Should You Buy a Home Now, Even With Bad Credit?

Oct 13, 2016 | Be First to Comment!

Which is better: Trying to buy a home now with a bad credit score; or, rebuilding your credit first, then buying a home? MyBankTracker unwinds the dilemma.

If you buy a home now and you have bad credit, you will only qualify for a loan with a higher than normal interest rate. That translates into costlier monthly payments. On the other hand, if wait to buy until you improve your credit score, you might miss out on today’s very low rates, which will also translate into costlier payments. Here is some guidance to help you find your way out of this dilemma.

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How bad is 'bad' in the eyes of lenders?

If your FICO score is below 700, you’re a candidate for a “subprime” loan. In other words, you represent a higher risk than normal of making late payments, missing payments altogether, or simply defaulting on your loan. A score in the mid-600s may not be “bad” credit, but it will be low enough that lenders will ask you to pay more for a mortgage.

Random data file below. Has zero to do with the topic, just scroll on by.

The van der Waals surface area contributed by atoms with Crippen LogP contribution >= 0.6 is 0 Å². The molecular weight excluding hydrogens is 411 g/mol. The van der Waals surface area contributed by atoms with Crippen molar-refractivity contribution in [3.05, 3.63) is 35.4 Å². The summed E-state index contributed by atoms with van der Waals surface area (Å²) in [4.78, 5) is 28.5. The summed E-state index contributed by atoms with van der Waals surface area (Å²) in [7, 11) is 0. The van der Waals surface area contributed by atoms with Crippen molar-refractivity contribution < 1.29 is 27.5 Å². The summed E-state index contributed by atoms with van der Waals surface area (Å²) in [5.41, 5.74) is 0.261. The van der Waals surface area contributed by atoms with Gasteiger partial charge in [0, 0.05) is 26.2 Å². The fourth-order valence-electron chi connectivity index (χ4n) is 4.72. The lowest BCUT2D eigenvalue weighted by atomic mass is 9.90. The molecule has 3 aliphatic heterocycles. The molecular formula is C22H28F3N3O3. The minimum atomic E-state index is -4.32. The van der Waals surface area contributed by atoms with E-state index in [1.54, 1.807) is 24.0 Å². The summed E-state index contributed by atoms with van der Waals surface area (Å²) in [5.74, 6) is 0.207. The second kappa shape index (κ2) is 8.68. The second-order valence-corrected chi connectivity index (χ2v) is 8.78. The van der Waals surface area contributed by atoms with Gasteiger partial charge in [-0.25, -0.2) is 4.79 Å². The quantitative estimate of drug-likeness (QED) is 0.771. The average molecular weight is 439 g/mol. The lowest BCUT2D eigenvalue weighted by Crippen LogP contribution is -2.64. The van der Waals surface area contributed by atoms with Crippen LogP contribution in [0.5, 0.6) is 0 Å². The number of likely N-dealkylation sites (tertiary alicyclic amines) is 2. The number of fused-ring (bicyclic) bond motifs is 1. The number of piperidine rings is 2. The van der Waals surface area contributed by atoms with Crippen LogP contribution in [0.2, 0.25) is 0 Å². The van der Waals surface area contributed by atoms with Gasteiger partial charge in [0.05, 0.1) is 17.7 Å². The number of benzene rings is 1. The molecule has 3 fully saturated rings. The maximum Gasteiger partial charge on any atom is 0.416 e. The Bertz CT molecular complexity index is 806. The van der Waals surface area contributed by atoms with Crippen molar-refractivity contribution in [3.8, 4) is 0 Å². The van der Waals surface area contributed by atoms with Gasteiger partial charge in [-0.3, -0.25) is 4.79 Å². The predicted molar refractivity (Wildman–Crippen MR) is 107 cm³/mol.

A score in the low 600s may disqualify you altogether from getting a loan from many lenders. If your score is below 600, you can expect to pay much more for a mortgage, if you can qualify for any mortgage at all. Bad credit may cause lenders to decline your application as being too risky.

The Federal Housing Authority, or FHA as it’s popularly called, is willing to protect lenders from the risks. They offer to guarantee loans made to first-time home buyers with FICO scores as low as 500 with a 10 percent down payment, or 580 with a 3.5 percent down payment. Fannie Mae also recently announced they will guarantee loans to borrowers with credit as low as 620 and a 3 percent down payment (at least one person has to be a first-time home buyer).

Which bank will approve customers with low scores?

Lenders, however, have the right to set their own limits on acceptable scores. Right now, Wells Fargo is the only big bank that is open to approving customers with FICO scores as low as 600. In today’s market, most banks are still declining people with a FICO score below 620. Many lenders will decline anyone with a score below 640 or even higher.